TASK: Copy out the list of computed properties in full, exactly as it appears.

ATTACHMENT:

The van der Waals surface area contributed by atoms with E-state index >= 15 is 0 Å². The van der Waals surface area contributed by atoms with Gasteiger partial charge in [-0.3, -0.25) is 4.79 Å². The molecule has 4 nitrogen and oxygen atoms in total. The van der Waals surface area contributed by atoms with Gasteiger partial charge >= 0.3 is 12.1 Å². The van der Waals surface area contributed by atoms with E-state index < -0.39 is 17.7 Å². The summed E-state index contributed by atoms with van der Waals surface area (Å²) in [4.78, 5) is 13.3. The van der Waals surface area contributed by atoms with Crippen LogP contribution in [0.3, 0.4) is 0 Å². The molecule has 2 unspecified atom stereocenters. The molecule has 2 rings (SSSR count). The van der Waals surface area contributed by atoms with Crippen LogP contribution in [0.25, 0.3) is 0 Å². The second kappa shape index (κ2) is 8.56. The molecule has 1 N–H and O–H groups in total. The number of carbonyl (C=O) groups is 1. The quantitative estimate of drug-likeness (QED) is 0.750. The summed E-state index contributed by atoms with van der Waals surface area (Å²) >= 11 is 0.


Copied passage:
The van der Waals surface area contributed by atoms with E-state index >= 15 is 0 Å². The van der Waals surface area contributed by atoms with Gasteiger partial charge in [-0.3, -0.25) is 4.79 Å². The molecule has 4 nitrogen and oxygen atoms in total. The van der Waals surface area contributed by atoms with Gasteiger partial charge >= 0.3 is 12.1 Å². The van der Waals surface area contributed by atoms with E-state index < -0.39 is 17.7 Å². The summed E-state index contributed by atoms with van der Waals surface area (Å²) in [4.78, 5) is 13.3. The van der Waals surface area contributed by atoms with Crippen LogP contribution in [0.3, 0.4) is 0 Å². The molecule has 2 unspecified atom stereocenters. The molecule has 2 rings (SSSR count). The van der Waals surface area contributed by atoms with Crippen LogP contribution in [0.25, 0.3) is 0 Å². The second kappa shape index (κ2) is 8.56. The molecule has 1 N–H and O–H groups in total. The number of carbonyl (C=O) groups is 1. The quantitative estimate of drug-likeness (QED) is 0.750. The summed E-state index contributed by atoms with van der Waals surface area (Å²) >= 11 is 0.